Tan  J. H., , Ng  E. Y. K., , and Acharya  U. R., “ Automated study of ocular thermal images: Comprehensive analysis of corneal health with different age group subjects and validation. ,” Digit, Signal Process.. 20, (6 ), 1579–1591  ((2010)).
Purslow  C., and Wolffsohn  J., “ The relation between physical properties of the anterior eye and ocular surface temperature. ,”Optom. Vision Sci.. 84, (3 ), 197–201  ((2007)).
Tan  J. H., , Ng  E. Y. K., , and Acharya  U. R., “ Evaluation of tear evaporation from ocular surface by functional infrared thermography. ,” Med. Phys.. 37, (11 ), 6022  ((2010)).
Lemp  M. A., , Baudouin  C., , Baum  J., , , “ The definition and classification of dry eye disease: Report of the definition and classification subcommittee of the international dry eye workshop (2007). ,” The Ocular Surface. 5, (2 ), 75–92  ((2007)).
Hosaka  E., , Kawamorita  T., , Ogasawara  Y., , Nakayama  N., , Uozato  H., , Shimizu  K., , Dogru  M., , Tsubota  K., , and Goto  E., “ Interferometry in the evaluation of precorneal tear film thickness in dry eye. ,” Am. J. Ophthalmol.. 151, (1 ), 18–23  ((2010)).
Morgan  P. B., , Tullo  A. B., , and Efron  N., “ Ocular surface cooling in dry eye — a pilot study. ,” J. British Contact Lens Association. 19, (1 ), 7–10  ((1996)).
Chiang  H. K., , Chen  C. Y., , Cheng  H. Y., , Chen  K. H., , and Chang  D. O., “ Development of infrared thermal imager for dry eye diagnosis. ,” in  Infrared and Photoelectronic Imagers and Detector Devices II. , Longshore  R. E. and Sood  A., Eds., Proc. SPIE 6294, 629406 ((2006)).
Mathers  W., “ Evaporation from the ocular surface. ,” Exp. Eye Res.. 78, (3 ), 389–394  ((2004)).
Mori  A., , Oguchi  Y., , Okusawa  Y., , Ono  M., , Fujishima  H., , and Tsubota  K., “ Use of high-speed, high-resolution thermography to evaluate the tear film layer. ,” Am. J. Ophthalmol.. 124, (6 ), 729–735  ((1997)).
Morgan  P. B., , Tullo  A. B., , and Efron  N., “ Infrared thermography of the tear film in dry eye. ,” Eye. 9, (5 ), 615–618  ((1995)).
Craig  J. P., , Singh  I., , Tomlinson  A., , Morgan  P. B., , and Efron  N., “ The role of tear physiology in ocular surface temperature. ,” Eye. 14, (4 ), 635–641  ((2000)).
Tan  J. H., , Ng  E. Y. K., , and Acharya  U. R., “ An efficient automated algorithm to detect ocular surface temperature on sequence of thermograms using snake and target tracing function. ,” J. Med. Syst.. 1–10  ((2010)).
Acharya  U. R., , Ng  E. Y. K., , Yee  G. C., , Hua  T. J., , and Kagathi  M., “ Analysis of normal human eye with different age groups using infrared images. ,” J. Med. Syst.. 33, (3 ), 207  ((2009)).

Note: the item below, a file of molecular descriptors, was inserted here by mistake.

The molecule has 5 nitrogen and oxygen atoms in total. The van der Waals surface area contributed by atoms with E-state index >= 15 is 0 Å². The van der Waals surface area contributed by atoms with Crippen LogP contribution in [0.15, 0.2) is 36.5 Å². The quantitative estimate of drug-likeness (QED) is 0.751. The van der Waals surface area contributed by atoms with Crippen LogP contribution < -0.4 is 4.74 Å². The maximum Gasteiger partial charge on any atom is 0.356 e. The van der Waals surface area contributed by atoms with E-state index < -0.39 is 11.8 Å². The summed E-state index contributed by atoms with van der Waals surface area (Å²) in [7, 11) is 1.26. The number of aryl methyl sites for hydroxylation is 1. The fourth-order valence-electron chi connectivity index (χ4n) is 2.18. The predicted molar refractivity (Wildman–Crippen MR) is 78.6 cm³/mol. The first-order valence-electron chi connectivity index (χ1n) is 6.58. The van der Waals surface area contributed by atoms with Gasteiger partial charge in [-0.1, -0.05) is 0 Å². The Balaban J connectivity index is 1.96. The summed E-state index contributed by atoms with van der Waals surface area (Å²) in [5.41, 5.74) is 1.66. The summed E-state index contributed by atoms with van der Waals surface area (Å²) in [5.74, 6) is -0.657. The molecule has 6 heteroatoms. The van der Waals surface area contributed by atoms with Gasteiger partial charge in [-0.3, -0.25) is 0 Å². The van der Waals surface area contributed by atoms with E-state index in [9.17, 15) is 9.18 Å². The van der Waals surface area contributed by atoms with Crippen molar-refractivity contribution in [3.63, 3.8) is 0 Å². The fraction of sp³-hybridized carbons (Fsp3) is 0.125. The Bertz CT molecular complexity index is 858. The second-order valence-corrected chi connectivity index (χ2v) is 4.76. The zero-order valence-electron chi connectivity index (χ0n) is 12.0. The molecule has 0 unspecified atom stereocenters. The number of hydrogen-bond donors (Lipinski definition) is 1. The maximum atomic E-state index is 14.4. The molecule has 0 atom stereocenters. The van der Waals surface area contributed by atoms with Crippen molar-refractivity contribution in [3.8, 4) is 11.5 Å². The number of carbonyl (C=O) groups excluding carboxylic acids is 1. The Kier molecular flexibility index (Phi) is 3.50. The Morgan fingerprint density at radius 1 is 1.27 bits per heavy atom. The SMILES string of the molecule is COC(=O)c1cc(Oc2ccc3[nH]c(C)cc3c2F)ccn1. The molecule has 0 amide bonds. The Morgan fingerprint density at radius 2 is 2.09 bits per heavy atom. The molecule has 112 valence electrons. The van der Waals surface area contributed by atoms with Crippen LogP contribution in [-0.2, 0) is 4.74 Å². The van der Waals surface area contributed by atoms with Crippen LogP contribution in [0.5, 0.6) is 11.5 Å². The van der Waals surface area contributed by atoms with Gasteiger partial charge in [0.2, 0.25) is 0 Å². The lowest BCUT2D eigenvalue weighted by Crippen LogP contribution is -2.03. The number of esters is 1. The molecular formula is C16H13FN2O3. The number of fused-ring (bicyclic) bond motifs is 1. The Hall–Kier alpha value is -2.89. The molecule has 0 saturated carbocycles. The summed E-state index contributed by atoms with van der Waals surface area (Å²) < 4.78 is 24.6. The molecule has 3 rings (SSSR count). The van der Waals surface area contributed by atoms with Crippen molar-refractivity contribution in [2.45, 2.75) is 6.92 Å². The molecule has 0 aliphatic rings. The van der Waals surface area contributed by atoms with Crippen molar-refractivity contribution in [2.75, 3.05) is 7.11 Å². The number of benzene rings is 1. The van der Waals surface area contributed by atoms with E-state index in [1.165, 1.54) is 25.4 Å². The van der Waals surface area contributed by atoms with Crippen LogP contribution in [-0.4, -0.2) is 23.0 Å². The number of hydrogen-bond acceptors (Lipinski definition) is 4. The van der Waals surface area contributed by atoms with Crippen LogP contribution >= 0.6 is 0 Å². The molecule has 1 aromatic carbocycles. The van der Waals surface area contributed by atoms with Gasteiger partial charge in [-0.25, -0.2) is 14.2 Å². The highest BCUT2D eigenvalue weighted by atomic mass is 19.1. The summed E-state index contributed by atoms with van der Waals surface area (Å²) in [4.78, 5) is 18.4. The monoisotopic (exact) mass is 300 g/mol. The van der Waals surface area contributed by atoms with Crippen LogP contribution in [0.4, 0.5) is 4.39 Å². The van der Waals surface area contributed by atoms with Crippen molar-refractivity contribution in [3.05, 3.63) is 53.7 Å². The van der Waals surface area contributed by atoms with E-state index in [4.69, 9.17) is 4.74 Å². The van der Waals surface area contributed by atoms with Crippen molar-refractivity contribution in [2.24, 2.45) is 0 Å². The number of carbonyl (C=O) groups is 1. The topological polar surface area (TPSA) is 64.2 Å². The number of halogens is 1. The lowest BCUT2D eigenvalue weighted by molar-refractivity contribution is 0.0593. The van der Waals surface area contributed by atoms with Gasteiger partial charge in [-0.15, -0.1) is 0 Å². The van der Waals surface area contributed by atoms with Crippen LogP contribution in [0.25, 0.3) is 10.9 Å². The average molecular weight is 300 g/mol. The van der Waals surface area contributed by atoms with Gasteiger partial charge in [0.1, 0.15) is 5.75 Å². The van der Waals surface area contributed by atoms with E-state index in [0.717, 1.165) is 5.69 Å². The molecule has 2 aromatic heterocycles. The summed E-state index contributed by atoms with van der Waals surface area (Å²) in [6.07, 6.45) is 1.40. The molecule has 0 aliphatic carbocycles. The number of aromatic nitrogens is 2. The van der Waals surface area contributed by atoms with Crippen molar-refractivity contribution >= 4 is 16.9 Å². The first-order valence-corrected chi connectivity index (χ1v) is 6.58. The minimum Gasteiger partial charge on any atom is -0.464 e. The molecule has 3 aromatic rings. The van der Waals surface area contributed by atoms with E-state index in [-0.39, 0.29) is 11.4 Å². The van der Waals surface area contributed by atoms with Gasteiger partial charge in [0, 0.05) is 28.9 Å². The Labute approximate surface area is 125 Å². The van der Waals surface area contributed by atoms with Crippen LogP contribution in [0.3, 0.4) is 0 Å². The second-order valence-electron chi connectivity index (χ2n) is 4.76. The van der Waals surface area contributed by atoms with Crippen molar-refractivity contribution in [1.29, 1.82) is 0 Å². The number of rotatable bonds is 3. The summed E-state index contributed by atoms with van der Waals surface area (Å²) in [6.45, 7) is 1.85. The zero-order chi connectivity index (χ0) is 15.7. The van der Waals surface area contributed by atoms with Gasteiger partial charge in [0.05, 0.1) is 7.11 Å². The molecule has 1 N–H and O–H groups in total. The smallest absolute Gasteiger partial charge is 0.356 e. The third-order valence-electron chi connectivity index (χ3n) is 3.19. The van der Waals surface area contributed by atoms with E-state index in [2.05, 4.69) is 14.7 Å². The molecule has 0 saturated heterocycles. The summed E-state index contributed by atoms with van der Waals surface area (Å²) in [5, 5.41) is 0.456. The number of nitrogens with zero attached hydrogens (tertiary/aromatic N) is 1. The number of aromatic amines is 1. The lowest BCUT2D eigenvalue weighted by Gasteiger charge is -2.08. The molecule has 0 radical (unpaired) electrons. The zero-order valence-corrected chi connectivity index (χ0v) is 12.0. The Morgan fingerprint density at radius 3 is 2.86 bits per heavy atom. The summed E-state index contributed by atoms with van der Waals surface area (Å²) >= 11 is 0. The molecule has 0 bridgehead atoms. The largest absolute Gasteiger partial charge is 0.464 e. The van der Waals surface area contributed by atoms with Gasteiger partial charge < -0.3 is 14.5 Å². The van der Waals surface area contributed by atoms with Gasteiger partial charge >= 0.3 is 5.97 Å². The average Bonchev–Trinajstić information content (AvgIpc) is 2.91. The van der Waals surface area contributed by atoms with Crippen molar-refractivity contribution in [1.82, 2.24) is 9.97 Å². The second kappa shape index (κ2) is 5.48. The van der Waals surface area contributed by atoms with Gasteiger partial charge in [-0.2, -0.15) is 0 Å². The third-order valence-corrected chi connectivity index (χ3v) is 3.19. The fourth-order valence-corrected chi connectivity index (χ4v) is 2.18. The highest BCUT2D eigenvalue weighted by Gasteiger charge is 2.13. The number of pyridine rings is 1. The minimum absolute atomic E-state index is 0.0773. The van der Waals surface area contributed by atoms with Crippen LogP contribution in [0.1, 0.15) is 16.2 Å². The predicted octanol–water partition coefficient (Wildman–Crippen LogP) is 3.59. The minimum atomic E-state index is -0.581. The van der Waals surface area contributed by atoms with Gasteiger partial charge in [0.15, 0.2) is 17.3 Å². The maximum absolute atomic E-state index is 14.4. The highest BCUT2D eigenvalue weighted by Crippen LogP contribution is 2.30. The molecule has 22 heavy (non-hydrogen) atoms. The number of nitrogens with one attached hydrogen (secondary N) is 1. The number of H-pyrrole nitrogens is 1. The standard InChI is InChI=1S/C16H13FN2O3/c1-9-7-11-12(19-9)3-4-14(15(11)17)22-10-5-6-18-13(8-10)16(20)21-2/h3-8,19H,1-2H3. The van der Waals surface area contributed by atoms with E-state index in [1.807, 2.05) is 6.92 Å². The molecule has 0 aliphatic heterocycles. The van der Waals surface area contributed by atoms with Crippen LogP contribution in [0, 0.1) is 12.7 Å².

Tan  J. H., , Ng  E. Y. K., , Acharya  U. R., , and Chee  C., “ Study of normal ocular thermogram using textural parameters. ,” Infrared Phys. Technol.. 53, (2 ), 120–126  ((2010)).
Yuille  A., , Hallinan  P., , and Cohen  D., “ Feature extraction from faces using deformable templates. ,” Int. J. Comput. Vis.. 8, (2 ), 99–111  ((1992)).
© 2011 Society of Photo-Optical Instrumentation Engineers (SPIE)

Citation

Tai Yuan Su ; Chen Kerh Hwa ; Po Hsuan Liu ; Ming Hong Wu ; David O. Chang, et al.
"Noncontact detection of dry eye using a custom designed infrared thermal image system", J. Biomed. Opt. 16(4), 046009 (April 20, 2011). ; http://dx.doi.org/10.1117/1.3562964


Figures

Graphic Jump LocationF1 :

A series of thermal images of (a) normal and (b) dry eye. The time interval between each image is 1s. (c) Relationship between temperature and gray level. (d) The line scan temperature profiles of the normal and dry eye open for 6 s.

Graphic Jump LocationF2 :

ROI defining the area of the Ocular Surface Temperature OST of the tear film is determined by four curves y13,y32,y42 and y14 connected between four manually set apexes P1—P4.

Graphic Jump LocationF3 :

An illustration of the change in the spatially averaged OST of a normal eye subject during a 6 s eye-open period. Regions (a) and (b) represent eye closed and open periods, respectively. A time period, t, between (a) and (b) represents the eyelid opening and closing transient time.

Graphic Jump LocationF4 :

Image processing steps for obtaining the area and perimeter of the relative-lower-temperature-area. (a) Original IR thermal image; (b) contrast stretching and power-law transformation; (c) Laplacian operator; (d) median and binary filters; (e) dilation and erosion algorithms; (f) the contour of the relative-lower-temperature-area overlay on the original thermal image.